3. Provide choices of words and see if your child can identify some appropriate uses of verbs or adjectives. Children can demonstrate knowledge of many more words than they actually use! Do this by providing choices occasionally, but not too often or it will disrupt the natural flow of your conversation (i.e. How can we describe this cheese? Is it shredded or grated?)
1. Before you begin, decide if you are targeting one-step or multi-step directives with your child. Then carefully construct your demands during the cooking process to fit your goal.
2. Provide positive praise when your child correctly follows directions! This will build their confidence.
3. Do not give extra support unless necessary to build independence. For example, start by simply saying the instruction. If your child seems confused, repeat the direction. If this is still not enough support, provide a visual cue, such as pointing to the next ingredient. Finally, you can intervene if they are still having difficulty.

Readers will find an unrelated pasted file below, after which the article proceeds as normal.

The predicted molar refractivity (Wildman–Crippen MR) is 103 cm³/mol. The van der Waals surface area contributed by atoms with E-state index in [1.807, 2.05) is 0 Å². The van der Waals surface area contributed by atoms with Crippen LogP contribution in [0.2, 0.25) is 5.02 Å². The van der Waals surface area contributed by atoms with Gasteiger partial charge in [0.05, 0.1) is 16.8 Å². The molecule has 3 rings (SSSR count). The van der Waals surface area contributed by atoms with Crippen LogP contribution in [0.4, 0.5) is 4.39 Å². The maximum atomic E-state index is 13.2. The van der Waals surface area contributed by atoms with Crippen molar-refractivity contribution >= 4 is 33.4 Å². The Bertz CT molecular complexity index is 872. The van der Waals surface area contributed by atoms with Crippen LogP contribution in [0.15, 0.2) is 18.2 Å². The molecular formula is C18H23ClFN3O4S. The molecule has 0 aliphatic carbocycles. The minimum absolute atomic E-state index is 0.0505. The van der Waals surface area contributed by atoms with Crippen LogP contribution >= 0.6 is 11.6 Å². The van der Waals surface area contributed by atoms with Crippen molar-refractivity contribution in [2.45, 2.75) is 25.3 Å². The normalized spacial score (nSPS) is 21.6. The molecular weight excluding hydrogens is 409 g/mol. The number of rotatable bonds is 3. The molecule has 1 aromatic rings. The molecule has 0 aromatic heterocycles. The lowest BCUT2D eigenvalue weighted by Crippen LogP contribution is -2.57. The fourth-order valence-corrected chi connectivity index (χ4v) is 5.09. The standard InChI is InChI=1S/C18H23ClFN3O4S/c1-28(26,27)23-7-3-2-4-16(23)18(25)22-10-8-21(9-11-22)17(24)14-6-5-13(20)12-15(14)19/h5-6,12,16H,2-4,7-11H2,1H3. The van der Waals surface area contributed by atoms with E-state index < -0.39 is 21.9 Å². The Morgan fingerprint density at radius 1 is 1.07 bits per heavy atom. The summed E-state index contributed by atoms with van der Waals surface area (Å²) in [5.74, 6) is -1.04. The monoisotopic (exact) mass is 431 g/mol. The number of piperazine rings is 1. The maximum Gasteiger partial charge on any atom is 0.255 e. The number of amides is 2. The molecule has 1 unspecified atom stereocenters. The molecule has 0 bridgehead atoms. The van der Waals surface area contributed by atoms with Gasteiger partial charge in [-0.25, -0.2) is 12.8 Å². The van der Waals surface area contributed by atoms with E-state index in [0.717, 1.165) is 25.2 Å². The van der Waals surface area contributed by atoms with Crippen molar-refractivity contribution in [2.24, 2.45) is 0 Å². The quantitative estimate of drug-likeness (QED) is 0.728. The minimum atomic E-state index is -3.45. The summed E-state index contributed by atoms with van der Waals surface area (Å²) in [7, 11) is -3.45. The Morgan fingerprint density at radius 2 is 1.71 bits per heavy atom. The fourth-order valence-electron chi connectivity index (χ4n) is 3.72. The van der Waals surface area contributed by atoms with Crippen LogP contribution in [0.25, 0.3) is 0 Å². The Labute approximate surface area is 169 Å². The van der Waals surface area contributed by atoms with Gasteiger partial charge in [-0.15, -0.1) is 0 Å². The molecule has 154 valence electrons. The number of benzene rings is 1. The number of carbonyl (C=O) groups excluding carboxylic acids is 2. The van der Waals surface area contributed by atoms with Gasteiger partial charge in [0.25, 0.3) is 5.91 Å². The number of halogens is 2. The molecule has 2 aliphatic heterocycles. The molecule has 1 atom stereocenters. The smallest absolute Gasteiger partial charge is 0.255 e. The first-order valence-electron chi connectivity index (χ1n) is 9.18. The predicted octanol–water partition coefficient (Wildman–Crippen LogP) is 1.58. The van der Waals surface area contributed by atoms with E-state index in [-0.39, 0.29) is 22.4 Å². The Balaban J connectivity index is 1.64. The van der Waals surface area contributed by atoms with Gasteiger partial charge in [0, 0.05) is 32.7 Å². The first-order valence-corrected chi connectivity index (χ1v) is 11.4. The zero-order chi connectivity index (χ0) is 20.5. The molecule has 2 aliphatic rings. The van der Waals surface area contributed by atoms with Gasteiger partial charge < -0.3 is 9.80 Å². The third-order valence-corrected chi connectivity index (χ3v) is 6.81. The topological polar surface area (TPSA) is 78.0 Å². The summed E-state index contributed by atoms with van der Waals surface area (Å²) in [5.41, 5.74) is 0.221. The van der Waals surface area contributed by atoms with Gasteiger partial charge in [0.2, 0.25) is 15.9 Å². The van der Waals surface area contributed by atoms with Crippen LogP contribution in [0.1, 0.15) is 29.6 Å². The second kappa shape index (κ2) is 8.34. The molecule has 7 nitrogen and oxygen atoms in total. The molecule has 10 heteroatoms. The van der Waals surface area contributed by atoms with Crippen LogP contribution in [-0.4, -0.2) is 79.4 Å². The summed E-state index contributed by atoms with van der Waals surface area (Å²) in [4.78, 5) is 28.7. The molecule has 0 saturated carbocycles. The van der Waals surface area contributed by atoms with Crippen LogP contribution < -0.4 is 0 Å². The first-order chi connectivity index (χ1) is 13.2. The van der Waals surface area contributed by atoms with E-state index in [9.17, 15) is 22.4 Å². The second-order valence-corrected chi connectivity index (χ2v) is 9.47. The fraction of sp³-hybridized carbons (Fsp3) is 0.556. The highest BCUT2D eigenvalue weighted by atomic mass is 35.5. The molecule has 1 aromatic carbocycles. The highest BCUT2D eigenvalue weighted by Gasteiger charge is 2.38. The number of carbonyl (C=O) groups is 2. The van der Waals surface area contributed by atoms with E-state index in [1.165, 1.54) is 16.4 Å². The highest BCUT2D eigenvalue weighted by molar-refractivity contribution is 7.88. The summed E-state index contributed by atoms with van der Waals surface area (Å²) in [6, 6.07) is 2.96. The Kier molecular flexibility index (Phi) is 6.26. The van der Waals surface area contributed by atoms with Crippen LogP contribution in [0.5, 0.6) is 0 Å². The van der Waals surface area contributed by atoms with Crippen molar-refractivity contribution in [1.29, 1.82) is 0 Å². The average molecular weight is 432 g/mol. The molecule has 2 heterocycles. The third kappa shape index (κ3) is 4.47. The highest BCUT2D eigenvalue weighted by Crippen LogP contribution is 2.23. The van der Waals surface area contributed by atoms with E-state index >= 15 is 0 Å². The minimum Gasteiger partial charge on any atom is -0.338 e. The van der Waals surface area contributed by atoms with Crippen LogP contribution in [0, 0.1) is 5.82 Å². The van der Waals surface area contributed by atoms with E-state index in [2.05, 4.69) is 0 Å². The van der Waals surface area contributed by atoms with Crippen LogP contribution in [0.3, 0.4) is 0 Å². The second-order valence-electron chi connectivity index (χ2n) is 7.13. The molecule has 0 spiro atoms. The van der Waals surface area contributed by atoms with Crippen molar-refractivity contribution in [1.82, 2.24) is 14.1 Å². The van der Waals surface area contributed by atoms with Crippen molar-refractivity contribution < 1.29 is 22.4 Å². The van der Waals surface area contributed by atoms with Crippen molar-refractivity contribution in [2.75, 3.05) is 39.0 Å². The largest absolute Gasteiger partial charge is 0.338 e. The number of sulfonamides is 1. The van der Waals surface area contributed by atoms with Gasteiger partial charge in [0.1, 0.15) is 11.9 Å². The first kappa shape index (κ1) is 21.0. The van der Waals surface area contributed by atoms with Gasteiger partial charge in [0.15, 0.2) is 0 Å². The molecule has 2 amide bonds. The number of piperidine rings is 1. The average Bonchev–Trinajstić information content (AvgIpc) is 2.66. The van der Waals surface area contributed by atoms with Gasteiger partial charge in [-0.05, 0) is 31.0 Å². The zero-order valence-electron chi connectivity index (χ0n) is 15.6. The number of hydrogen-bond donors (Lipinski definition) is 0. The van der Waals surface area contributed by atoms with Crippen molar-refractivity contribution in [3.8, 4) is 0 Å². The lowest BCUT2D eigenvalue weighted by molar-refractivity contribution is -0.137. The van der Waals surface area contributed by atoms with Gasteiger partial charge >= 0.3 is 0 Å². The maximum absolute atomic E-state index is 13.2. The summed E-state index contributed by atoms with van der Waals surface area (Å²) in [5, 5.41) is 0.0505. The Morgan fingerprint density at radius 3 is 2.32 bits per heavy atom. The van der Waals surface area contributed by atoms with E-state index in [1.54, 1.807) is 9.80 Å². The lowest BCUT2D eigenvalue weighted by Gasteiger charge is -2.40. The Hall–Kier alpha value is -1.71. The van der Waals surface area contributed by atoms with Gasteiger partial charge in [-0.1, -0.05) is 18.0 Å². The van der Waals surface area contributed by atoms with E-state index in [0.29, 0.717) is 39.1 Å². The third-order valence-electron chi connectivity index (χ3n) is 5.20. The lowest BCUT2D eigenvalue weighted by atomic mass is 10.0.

As you can see, there are many ways to use pizza making to meet your language demands and you do not want to try working on this all at once when it is an unfamiliar task. Most importantly, do not forget to enjoy your time with your child and your pizza!
Sometimes we buy kiddos toys and they would prefer to play with the boxes and packaging from the items instead. Or our kiddos play with the toy in a non-traditional way, which isn’t how we expected them to use it...
Other times we may prepare a particular project or material and it becomes a “Pinterest fail” because it doesn’t turn out like the blog post said it would. Or the activity is just completely rejected by your child.